Sofia District Administrative Court has ruled in favour of Bulgarian insurance and asset management group Eurohold Holding in its appeal against the Commission for Protection of Competition (CPC) decision that barred it from buying the Bulgarian assets of Czech utility company CEZ.
Eurohold Holding agreed in June 2019 to buy the Bulgarian assets of CEZ for 335 million euro, but CPC blocked the deal in October 2019, saying that it would create conglomerates in Bulgaria’s insurance market and electricity sector.
The court said that in its investigation into the proposed deal, the regulator eschewed any in-depth analysis and did not give the companies an opportunity to present proposals aimed at preserving competition on the markets affected by the deal.
Despite that, Eurohold still put forth such proposals, which CPC dismissed without discussion or analysis, the court said. In doing so, the regulator failed its legal duties and breached administrative procedure regulations, the ruling said.
That was sufficient grounds to overturn the CPC decision, the court said. As CPC was the only state body with regulatory oversight in the matter, the ruling ordered it to resume its regulatory investigation of the proposed deal.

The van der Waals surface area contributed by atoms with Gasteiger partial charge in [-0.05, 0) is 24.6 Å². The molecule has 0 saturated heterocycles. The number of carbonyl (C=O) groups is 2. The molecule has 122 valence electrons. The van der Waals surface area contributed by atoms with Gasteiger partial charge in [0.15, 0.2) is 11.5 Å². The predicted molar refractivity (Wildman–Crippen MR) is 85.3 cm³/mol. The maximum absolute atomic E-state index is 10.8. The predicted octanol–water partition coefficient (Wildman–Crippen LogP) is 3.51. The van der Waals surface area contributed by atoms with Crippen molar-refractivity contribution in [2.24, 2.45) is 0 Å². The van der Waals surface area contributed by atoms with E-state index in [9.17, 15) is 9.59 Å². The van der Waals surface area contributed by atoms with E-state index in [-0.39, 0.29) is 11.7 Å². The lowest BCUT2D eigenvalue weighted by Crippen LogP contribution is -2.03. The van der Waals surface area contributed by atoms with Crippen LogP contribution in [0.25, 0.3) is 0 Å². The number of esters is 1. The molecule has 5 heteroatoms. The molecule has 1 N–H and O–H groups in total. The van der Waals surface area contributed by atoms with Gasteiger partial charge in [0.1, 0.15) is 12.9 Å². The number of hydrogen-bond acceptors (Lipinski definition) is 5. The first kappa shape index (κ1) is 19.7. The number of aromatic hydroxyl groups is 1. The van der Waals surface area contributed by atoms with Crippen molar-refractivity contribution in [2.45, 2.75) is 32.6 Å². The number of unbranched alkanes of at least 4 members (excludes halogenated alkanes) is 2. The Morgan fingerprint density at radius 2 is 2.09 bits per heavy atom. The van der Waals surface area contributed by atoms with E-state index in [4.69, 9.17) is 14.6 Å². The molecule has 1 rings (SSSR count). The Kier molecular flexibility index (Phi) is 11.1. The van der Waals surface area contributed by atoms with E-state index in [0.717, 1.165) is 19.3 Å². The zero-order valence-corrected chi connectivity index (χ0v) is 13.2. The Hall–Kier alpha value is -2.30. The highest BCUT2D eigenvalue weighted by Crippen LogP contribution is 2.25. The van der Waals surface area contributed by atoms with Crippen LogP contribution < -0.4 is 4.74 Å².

The court also awarded Eurohold 10 000 leva in legal expenses. The ruling can be appealed at the Supreme Administrative Court within 14 days.
CEZ board approved the sale of the group’s assets in Bulgaria, which include the electricity distribution company that services the western part of the country and the capital city of Sofia, in February 2018.
But its initial chosen buyer, Bulgarian firm Inercom, raised loud objections among Bulgaria’s politicians, given the company’s small scale, and questions about how it would cover the acquisition price. CPC blocked that deal in June 2018, leading CEZ to seek other buyers.
(Photo: Petr Kovar/freeimages.com)
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